Implementing Comprehensive School Threat Assessment Guidelines

Professor Dewey Cornell, director of the Youth Violence project at the University of Virginia, spoke with Lightspeed Systems clients and prospects about the Comprehensive School Threat Assessment Guidelines (CSTAG). School threat assessment is a violence prevention strategy that seeks to accurately identify students who pose a legitimate threat to their fellow students or themselves, systematically but quickly evaluate the seriousness of a threat, and intervene appropriately to mitigate or eliminate the threat and address the underlying issues. To learn more, watch our FREE webinar with Dr. Dewey Cornell.

The purpose of student threat assessment is first and foremost to prevent violence, help troubled students, and avoid overreacting to student misbehavior. CSTAG is designed to help schools and school districts establish efficient protocols for heading off violence and getting students the help they need.

What is CSTAG?

CSTAG is a five-step process conducted by trained school-based student threat assessment teams:

Step 1: Evaluate the threat. Team members gather information (the nature of the threat, student history, context, etc.).

Step 2: Attempt resolution of a transient threat. The team follows a decision-tree to efficiently determine whether a threat is transient (minor) or substantive (serious). If transient, the threat is dealt with at the time with the student(s) involved.

Step 3: Respond appropriately to a substantive threat. The team moves to take appropriate protective action if the threat is serious.

Step 4: Conduct a thorough safety evaluation. Student(s) may be briefly placed elsewhere or suspended pending a mental health screening and/or law enforcement investigation. The threat assessment team should develop a safety plan that reduces risk and addresses student needs.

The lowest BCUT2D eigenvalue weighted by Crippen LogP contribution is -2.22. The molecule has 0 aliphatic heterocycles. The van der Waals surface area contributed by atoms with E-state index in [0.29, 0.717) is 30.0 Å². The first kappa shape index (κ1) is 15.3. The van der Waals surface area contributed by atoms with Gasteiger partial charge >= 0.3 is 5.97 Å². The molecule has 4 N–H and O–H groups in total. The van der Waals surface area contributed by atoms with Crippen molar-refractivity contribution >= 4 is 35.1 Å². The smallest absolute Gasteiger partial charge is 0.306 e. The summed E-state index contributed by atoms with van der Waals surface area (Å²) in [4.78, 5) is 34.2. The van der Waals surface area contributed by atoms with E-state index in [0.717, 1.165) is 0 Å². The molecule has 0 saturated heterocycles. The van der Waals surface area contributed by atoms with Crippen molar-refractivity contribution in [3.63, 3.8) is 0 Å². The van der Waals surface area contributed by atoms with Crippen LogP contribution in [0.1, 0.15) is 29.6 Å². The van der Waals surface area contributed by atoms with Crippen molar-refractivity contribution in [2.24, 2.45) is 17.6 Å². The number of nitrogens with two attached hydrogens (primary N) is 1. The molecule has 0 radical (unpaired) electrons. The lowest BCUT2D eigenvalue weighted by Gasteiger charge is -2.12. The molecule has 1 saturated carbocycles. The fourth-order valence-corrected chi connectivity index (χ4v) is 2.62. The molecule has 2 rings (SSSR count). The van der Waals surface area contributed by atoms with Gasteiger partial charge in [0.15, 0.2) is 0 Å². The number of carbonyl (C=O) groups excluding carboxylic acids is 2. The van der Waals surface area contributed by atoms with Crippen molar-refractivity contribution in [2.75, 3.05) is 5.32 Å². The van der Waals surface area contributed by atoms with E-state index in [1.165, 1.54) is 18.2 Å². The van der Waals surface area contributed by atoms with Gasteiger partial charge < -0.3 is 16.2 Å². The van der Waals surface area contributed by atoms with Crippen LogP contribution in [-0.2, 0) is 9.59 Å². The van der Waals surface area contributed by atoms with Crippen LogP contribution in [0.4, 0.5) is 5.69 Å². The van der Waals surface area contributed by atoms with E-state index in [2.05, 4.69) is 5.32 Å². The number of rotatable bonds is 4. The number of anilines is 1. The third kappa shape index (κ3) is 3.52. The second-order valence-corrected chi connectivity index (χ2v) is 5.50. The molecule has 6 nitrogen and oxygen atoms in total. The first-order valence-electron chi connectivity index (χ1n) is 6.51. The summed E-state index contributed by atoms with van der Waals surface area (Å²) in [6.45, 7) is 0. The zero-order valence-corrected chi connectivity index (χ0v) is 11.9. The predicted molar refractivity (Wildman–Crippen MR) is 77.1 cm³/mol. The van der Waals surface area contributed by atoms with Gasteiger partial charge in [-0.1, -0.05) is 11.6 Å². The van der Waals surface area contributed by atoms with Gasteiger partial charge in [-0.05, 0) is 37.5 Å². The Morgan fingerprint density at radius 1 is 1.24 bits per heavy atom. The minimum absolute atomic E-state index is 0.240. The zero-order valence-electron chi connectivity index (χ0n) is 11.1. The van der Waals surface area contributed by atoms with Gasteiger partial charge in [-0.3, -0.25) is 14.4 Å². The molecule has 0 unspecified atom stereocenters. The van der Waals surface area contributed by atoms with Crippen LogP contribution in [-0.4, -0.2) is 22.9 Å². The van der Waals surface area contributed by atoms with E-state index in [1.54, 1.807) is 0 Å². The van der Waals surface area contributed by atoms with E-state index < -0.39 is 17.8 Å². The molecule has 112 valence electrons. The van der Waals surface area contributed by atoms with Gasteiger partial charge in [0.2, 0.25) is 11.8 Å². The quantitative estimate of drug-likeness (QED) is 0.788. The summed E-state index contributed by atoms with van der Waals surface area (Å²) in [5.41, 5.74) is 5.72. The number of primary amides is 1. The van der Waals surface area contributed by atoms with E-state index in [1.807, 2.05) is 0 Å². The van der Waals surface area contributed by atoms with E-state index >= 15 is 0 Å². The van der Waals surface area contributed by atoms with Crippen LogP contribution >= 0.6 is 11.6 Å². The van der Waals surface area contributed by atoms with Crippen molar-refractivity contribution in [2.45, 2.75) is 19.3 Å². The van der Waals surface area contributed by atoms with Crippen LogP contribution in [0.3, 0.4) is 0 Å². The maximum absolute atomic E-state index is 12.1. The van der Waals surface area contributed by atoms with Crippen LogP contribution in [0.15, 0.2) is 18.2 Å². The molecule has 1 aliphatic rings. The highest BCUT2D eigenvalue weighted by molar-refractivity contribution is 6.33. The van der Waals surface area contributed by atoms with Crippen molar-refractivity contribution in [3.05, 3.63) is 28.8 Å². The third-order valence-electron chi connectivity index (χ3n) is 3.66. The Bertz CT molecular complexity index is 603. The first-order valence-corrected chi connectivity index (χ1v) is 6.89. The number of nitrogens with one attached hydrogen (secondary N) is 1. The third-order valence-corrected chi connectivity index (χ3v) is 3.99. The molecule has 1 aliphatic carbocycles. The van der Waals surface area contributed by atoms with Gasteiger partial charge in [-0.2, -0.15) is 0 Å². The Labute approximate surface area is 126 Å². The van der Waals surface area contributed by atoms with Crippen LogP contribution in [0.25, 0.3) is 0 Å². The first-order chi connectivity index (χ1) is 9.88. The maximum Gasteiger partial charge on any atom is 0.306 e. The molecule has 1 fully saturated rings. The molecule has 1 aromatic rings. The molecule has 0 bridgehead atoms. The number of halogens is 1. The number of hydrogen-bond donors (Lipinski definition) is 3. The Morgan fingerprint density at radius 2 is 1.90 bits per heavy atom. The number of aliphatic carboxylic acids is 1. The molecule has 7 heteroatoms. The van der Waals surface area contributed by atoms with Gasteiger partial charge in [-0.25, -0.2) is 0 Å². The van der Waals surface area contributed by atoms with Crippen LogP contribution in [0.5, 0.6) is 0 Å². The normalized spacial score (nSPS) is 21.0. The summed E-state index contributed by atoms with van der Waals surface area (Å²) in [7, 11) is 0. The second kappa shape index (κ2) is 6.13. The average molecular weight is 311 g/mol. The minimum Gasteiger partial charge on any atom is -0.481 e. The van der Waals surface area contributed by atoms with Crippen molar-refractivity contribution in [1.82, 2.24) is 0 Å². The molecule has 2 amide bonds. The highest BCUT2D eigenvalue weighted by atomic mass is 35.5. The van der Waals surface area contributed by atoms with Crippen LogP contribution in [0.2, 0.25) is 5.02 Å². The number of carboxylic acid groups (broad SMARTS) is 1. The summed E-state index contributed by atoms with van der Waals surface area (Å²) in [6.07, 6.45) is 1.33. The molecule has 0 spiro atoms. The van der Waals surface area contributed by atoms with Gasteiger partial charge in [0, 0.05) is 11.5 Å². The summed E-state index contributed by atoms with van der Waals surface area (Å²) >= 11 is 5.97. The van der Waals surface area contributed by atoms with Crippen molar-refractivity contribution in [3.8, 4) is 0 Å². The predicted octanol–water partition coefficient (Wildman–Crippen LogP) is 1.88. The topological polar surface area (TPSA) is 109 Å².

Step 5: Implement and monitor the safety plan. The team implements the safety plan, monitors the student(s), and works to resolve the problem underlying the threat.


CSTAG training is available nationwide, including online, at Are student threat assessment and the CSTAG model effective? Look at the numbers —

In schools and districts where CSTAG has been implemented:

  • More than 99% of student threats are not carried out.
  • Only 1% of students are expelled or arrested.
  • Student counseling resources are used more often.
  • Administration, faculty, parents, and students report a more positive school climate.
  • Statistical studies find no racial disparities in discipline.


How technology can help with student threat assessment

The FBI has determined that most students tip threatening behaviors through their online activity. With real-time social media and email scanning and integration with chat functions including Microsoft Teams, sophisticated school online safety software such as Lightspeed Alert™ from Lightspeed Systems® give IT teams, counselors, and school leaders direct visibility into online indicators of potentially dangerous or harmful student behavior.

Lightspeed Alert can be a critical component in student safety plans and the prevention of self-harm, suicide, and school violence. District administrators and their delegates are notified instantly of threats in alignment with threat assessment protocols, and can confidently and appropriately intervene before an incident occurs. The system securely maintains records of both student history and incident timelines, providing critical documentation for follow-up efforts to address student mental and emotional health and prevent future misbehavior or events.

Protect students from open threats, cyberbullying, self-harm, and school violence. Explore the Comprehensive School Threat Assessment Guidelines, and be aware of the first warning signs with Lightspeed Alert.

Further Reading